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DOI: 10.3724/SP.J.2096-5796.21.00023

Training birdsong recognition using virtual reality


Background Commonly, Species Monitoring is performed in mega-biodiverse environments by using bioacoustics methodologies where the species are more likely to be heard than seen. Furthermore, since bird vocalizations are reasonable estimators of biodiversity, their monitoring is of great importance in the formulation of conservation policies. However, birdsong recognition is an arduous task that requires dedicated training to achieve mastery; this training is costly in terms of time and money due to the lack of accessibility of relevant information in field trips or even on specialized databases. Immersive technology based on virtual reality (VR) and spatial audio may improve Species Monitoring by enhancing information accessibility, interaction, and user engagement. Methods This study used spatial audio, a Bluetooth controller, and a Head-mounted Display (HMD) to conduct an immersive training experience in VR. Participants moved inside a virtual world using a Bluetooth controller while their task was to recognize targeted birdsongs. We measured the accuracy of the recognition and the user engagement according to the User Engagement Scale. Results Experimental results revealed significantly higher engagement and accuracy for participants in the VR-based training system when compared to a traditional computer-based training system. All four dimensions of the user engagement scale received high ratings by the participants suggesting that VR-based training provides a motivating and attractive environment to learn demanding tasks through appropriate design, exploiting the sensory system and the virtual reality interactivity. Conclusions The accuracy and engagement of a VR-based training system were significantly highly rated when tested against traditional training. Future research will focus on developing a variety of realistic ecosystems and their associated birds to increase the information of newer bird species in the training system. Finally, the proposed VR-based training system must be tested with additional participants and for a greater duration to measure information recall and recognition mastery among users.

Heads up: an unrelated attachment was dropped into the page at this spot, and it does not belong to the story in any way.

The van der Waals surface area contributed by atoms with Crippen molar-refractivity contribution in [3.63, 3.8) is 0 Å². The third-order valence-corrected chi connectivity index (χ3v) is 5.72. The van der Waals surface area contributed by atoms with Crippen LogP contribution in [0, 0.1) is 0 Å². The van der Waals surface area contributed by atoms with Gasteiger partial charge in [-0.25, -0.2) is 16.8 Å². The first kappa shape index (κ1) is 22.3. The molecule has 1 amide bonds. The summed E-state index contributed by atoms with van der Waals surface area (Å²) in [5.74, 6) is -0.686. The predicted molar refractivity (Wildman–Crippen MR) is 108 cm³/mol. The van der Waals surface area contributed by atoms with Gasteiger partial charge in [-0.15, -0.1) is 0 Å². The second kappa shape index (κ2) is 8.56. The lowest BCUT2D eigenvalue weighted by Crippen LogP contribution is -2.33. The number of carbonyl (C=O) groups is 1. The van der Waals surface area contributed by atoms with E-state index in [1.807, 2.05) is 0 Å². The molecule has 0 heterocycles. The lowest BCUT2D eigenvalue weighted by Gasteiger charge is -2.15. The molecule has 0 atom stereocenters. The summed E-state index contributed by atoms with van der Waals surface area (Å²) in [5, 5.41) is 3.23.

Cite this article

María José ARIAS, Gustavo CORRALES, Carlos ARCE-LOPERA. Training birdsong recognition using virtual reality. Virtual Reality & Intelligent Hardware DOI:10.3724/SP.J.2096-5796.21.00023